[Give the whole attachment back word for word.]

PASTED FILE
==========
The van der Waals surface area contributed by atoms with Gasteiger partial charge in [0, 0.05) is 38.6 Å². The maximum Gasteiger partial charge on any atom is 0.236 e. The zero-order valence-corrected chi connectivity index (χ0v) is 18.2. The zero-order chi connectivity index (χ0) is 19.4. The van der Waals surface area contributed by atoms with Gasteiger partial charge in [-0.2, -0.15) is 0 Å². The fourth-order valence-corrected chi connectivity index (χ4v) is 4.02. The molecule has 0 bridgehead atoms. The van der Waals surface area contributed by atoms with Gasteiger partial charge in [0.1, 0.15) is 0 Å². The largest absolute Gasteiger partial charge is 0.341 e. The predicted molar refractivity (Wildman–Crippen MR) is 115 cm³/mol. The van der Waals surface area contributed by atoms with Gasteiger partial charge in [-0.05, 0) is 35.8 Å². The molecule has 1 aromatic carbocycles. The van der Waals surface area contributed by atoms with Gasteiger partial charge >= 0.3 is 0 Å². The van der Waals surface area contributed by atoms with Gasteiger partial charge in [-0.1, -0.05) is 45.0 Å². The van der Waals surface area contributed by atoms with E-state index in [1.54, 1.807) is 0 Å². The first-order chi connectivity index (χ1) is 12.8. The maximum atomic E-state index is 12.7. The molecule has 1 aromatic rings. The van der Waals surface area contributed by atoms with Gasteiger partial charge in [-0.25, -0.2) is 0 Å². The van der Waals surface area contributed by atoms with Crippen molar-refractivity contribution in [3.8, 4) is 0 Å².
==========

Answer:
The van der Waals surface area contributed by atoms with Gasteiger partial charge in [0, 0.05) is 38.6 Å². The maximum Gasteiger partial charge on any atom is 0.236 e. The zero-order valence-corrected chi connectivity index (χ0v) is 18.2. The zero-order chi connectivity index (χ0) is 19.4. The van der Waals surface area contributed by atoms with Gasteiger partial charge in [-0.2, -0.15) is 0 Å². The fourth-order valence-corrected chi connectivity index (χ4v) is 4.02. The molecule has 0 bridgehead atoms. The van der Waals surface area contributed by atoms with Gasteiger partial charge in [0.1, 0.15) is 0 Å². The largest absolute Gasteiger partial charge is 0.341 e. The predicted molar refractivity (Wildman–Crippen MR) is 115 cm³/mol. The van der Waals surface area contributed by atoms with Gasteiger partial charge in [-0.05, 0) is 35.8 Å². The molecule has 1 aromatic carbocycles. The van der Waals surface area contributed by atoms with Gasteiger partial charge >= 0.3 is 0 Å². The van der Waals surface area contributed by atoms with Gasteiger partial charge in [-0.1, -0.05) is 45.0 Å². The van der Waals surface area contributed by atoms with E-state index in [1.54, 1.807) is 0 Å². The first-order chi connectivity index (χ1) is 12.8. The maximum atomic E-state index is 12.7. The molecule has 1 aromatic rings. The van der Waals surface area contributed by atoms with Gasteiger partial charge in [-0.25, -0.2) is 0 Å². The van der Waals surface area contributed by atoms with Crippen molar-refractivity contribution in [3.8, 4) is 0 Å².